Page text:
Can Lee deliver the results?

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Can Lee deliver the results?


ee Myung-bak and his wife Kim Yoon-ok enjoy the cheers on Dec. 19, 2007 after Lee’s landslide victory. By Park Jong-keun

Bulldozer, workaholic, practical conservative, demanding boss. South Korea’s new president is already well known for these attributes. A former jaebeol CEO, Lee Myung-bak is supposed to be a tough-minded pragmatist who demands results and will promote business in order to make the economy grow.
Lee has said many imes that he will be a “CEO-style president” who will revive Korea’s supposedly lackluster economic fortunes. This straightforward promise at a time of nervousness over the future and weariness with the ideological politics and bickering of the past liberal government, made Lee the front-runner for president from the time he announced his desire to seek the top office. Dogged by allegations ― never quite proven ― of corruption and ethical lapses from his past, his promise of better times ahead was enough to win him the job he assumed today.
“He didn’t win because he was a political conservative but because he was a candidate that promoted de-ideology,” said Im Sung-ho, a political scientist at Kyung Hee University.
Korea has changed, says Im. The society no longer emphasizes ideology. Outgoing President Roh Moo-hyun won five years ago after youngsters and former student activists flocked to his cause because they believed he could complete the transition away from the authoritarianism of the past and the regionalism of parochial politicians. In 2007, Lee offered something different: a break with traditional mainstream politics, which, in his view, are inefficient and hamper innovation.
Five years ago, Roh reached out to young people by pledging to promote Korea’s sovereignty and not kowtow to the United States. Five years later, the people were enraptured by a former chief executive of Hyundai Construction who played a key role in Korea’s economic growth; Lee said little about ideology but instead appealed to a desire to make better companies, be more competitive and find a good job. If Roh fed idealism to the youth, Lee gave young people practical hope for a better life.
Kim Jung-hoon, 28, who organized seminars and forums for college students with high-profile figures when he was at university, said he was more impressed by Lee than any other leader he encountered.
“I met many famous people and Lee certainly stood out,” said Kim, who became an eager fan when Lee was the Seoul mayor. “He had confidence, and he was brief and to the point when he spoke. Many young people in the lecture agreed with him that it was time to think more about the quality of life.”
Lee owes much of his presidential victory to the numerous projects that he championed during his four years as a high-profile mayor. He pulled down the ugly concrete highway that was built during the 1970s when the city was quickly industrializing. Then he dug a ditch to recreate the extinct stream beneath the road that disappeared in the 1960s; he ended up with the Cheonggye Stream, a nicely landscaped 6.4-kilometer (4 mile) waterway running through downtown. He created greenery around major tourist sights and opened parks. He improved the public transportation system with free bus transfers. And he made sure everyone knew it was the CEO mayor’s doing.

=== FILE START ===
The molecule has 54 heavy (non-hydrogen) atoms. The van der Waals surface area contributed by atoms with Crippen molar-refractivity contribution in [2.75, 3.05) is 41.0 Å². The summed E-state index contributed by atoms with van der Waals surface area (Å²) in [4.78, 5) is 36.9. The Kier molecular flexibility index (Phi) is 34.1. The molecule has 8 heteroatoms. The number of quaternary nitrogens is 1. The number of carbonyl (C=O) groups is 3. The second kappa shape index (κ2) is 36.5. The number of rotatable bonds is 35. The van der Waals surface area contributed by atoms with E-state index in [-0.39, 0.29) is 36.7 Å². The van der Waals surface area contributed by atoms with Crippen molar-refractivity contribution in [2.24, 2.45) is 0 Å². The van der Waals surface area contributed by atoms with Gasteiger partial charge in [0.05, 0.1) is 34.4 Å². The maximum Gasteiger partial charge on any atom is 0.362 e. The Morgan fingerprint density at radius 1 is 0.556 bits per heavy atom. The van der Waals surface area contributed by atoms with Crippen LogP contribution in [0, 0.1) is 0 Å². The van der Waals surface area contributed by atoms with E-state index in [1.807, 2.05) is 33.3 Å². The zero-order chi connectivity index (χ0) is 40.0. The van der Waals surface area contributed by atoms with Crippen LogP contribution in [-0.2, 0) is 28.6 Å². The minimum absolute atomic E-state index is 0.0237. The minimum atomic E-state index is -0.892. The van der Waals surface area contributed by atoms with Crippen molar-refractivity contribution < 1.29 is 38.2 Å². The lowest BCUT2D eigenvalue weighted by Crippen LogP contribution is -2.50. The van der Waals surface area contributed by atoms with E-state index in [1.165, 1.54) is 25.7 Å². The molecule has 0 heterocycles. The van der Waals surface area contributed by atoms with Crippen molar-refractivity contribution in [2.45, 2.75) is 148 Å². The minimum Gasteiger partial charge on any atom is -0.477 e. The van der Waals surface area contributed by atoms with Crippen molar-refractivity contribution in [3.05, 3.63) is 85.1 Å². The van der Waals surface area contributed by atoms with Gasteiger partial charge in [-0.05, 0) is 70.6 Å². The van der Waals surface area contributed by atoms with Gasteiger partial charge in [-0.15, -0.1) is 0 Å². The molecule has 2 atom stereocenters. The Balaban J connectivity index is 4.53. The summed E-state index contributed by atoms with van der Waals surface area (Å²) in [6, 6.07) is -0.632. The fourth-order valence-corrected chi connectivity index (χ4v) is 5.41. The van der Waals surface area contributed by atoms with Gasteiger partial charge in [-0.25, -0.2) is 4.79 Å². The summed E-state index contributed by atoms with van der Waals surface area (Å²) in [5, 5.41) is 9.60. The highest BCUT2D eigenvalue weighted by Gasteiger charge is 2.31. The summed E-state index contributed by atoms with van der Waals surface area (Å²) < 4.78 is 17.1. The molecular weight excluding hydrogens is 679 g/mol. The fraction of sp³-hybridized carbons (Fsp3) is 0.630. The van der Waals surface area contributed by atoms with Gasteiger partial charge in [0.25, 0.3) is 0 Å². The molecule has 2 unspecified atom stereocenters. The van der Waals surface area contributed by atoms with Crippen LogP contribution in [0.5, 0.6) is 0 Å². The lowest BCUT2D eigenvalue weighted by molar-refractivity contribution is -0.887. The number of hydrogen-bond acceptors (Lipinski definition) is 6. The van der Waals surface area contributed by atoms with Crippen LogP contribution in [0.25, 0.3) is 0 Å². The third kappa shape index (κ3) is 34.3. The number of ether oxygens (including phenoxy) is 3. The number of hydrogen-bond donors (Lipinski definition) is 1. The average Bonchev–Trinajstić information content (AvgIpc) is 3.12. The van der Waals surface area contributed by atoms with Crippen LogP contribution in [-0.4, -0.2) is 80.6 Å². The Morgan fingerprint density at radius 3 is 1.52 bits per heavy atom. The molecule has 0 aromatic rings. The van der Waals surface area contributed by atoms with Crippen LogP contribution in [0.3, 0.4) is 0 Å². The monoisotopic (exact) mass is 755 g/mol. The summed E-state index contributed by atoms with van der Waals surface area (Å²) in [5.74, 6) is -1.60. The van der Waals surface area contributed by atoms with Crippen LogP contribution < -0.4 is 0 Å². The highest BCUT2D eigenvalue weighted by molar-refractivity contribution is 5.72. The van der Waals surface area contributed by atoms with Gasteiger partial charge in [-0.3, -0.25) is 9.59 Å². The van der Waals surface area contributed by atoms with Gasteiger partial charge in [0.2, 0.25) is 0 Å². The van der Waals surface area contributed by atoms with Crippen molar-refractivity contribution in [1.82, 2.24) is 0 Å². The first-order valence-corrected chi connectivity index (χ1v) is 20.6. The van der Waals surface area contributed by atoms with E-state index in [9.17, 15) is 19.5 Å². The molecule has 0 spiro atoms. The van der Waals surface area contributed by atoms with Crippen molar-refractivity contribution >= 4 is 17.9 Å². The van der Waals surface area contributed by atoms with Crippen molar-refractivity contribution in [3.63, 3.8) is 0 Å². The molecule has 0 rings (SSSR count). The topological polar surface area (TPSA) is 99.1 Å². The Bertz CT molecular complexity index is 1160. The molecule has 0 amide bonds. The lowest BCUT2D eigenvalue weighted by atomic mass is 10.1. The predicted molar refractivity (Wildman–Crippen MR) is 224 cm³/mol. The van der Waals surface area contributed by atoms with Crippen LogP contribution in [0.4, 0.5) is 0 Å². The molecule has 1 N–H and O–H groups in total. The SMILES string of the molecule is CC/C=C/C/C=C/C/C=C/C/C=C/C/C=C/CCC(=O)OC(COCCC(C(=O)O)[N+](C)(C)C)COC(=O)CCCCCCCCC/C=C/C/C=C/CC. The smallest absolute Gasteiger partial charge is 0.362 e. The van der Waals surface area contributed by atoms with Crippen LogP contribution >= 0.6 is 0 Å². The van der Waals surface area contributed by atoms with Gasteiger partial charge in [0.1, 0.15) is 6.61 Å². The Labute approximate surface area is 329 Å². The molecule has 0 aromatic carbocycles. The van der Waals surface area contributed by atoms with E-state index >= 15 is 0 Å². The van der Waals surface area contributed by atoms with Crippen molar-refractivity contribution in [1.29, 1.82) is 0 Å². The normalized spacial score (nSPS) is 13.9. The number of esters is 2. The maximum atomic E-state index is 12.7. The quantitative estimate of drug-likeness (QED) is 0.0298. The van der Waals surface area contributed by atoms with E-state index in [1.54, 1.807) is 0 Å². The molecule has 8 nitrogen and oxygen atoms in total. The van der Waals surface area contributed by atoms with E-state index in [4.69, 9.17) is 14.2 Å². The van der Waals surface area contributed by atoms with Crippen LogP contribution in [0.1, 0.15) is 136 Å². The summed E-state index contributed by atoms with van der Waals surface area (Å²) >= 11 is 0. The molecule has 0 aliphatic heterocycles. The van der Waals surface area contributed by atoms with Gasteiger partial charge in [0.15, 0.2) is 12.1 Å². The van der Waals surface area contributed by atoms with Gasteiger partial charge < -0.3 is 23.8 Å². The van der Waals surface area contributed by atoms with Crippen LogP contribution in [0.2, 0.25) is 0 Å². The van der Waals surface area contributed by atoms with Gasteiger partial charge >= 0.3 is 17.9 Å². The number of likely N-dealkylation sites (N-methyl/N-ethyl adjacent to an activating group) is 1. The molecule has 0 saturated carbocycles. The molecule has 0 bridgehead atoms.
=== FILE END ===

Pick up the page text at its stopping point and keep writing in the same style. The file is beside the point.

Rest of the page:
On top of his mayoral stint, Lee’s life story was already enticing. Born Dec. 19, 1941, in Osaka, Japan, where his parents were working, he grew up poor in southeastern Korea after World War II. According to his autobiography, Lee worked as a laborer by day and studied for university entrance examinations by night. Eventually, he majored in business administration at Korea University, earning his tuition by working as a garbage collector. When he was hired by Hyundai in 1965, he met his mentor, Hyundai founder Chung Ju-yung, and began his rise.
By the age of 36, Lee was leading six affiliates of Hyundai, which became the country’s largest conglomerate. As general manager of Hyundai Construction, he helped build the country’s first freeway between Seoul and Busan. He was soon CEO of the company, which became a global construction giant. His story of being born in poverty, but fueled with a determination to succeed, has mesmerized ordinary Koreans, becoming fodder for television dramas even before Lee entered politics.
But his no-time-to-waste approach faces real challenges. His plan to force high school English teachers to speak fluent English within two years provoked howls of outrage from teachers. His pro-business stance could cause a backlash with trade unions and regrouping liberals. When Lee snubbed a meeting with a major umbrella union, labor leaders said they would gear up for conflict with the new president. If his friends in the corporate world fall prey to scandal or illegality, he must be careful to appear fair or face the consequences. He says he will guarantee that the country returns to 7 percent growth by the end of his term. That’s a high goal by anyone’s standards.
“He has devoted fans. That’s for certain,” said Kim Seon-ju, 52, of Seoul. “But he also seems to have a lot of opposition. He should work hard to gather more support.”

By Lee Min-a Staff Reporter []
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